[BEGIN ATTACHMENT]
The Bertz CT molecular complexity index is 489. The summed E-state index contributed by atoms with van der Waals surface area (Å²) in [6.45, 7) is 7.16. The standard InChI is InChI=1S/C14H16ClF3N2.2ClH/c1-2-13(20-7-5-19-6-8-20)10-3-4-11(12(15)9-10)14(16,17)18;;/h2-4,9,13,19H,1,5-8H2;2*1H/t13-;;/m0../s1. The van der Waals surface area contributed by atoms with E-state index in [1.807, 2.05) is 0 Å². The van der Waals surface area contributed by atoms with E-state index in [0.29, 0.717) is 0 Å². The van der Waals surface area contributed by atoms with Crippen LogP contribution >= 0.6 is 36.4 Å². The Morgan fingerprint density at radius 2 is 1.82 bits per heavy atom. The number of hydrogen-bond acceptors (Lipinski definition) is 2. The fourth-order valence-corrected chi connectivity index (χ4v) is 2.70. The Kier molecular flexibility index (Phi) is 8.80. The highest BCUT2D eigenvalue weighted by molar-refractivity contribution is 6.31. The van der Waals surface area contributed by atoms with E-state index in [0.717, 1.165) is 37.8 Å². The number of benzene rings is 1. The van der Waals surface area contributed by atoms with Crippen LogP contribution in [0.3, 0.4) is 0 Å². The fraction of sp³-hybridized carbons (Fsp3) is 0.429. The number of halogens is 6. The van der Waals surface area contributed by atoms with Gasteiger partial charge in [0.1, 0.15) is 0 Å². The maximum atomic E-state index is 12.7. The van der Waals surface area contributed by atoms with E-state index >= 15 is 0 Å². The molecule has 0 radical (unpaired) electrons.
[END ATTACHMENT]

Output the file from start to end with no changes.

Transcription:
The Bertz CT molecular complexity index is 489. The summed E-state index contributed by atoms with van der Waals surface area (Å²) in [6.45, 7) is 7.16. The standard InChI is InChI=1S/C14H16ClF3N2.2ClH/c1-2-13(20-7-5-19-6-8-20)10-3-4-11(12(15)9-10)14(16,17)18;;/h2-4,9,13,19H,1,5-8H2;2*1H/t13-;;/m0../s1. The van der Waals surface area contributed by atoms with E-state index in [1.807, 2.05) is 0 Å². The van der Waals surface area contributed by atoms with E-state index in [0.29, 0.717) is 0 Å². The van der Waals surface area contributed by atoms with Crippen LogP contribution >= 0.6 is 36.4 Å². The Morgan fingerprint density at radius 2 is 1.82 bits per heavy atom. The number of hydrogen-bond acceptors (Lipinski definition) is 2. The fourth-order valence-corrected chi connectivity index (χ4v) is 2.70. The Kier molecular flexibility index (Phi) is 8.80. The highest BCUT2D eigenvalue weighted by molar-refractivity contribution is 6.31. The van der Waals surface area contributed by atoms with E-state index in [0.717, 1.165) is 37.8 Å². The number of benzene rings is 1. The van der Waals surface area contributed by atoms with Crippen LogP contribution in [0.3, 0.4) is 0 Å². The fraction of sp³-hybridized carbons (Fsp3) is 0.429. The number of halogens is 6. The van der Waals surface area contributed by atoms with Gasteiger partial charge in [0.1, 0.15) is 0 Å². The maximum atomic E-state index is 12.7. The van der Waals surface area contributed by atoms with E-state index >= 15 is 0 Å². The molecule has 0 radical (unpaired) electrons.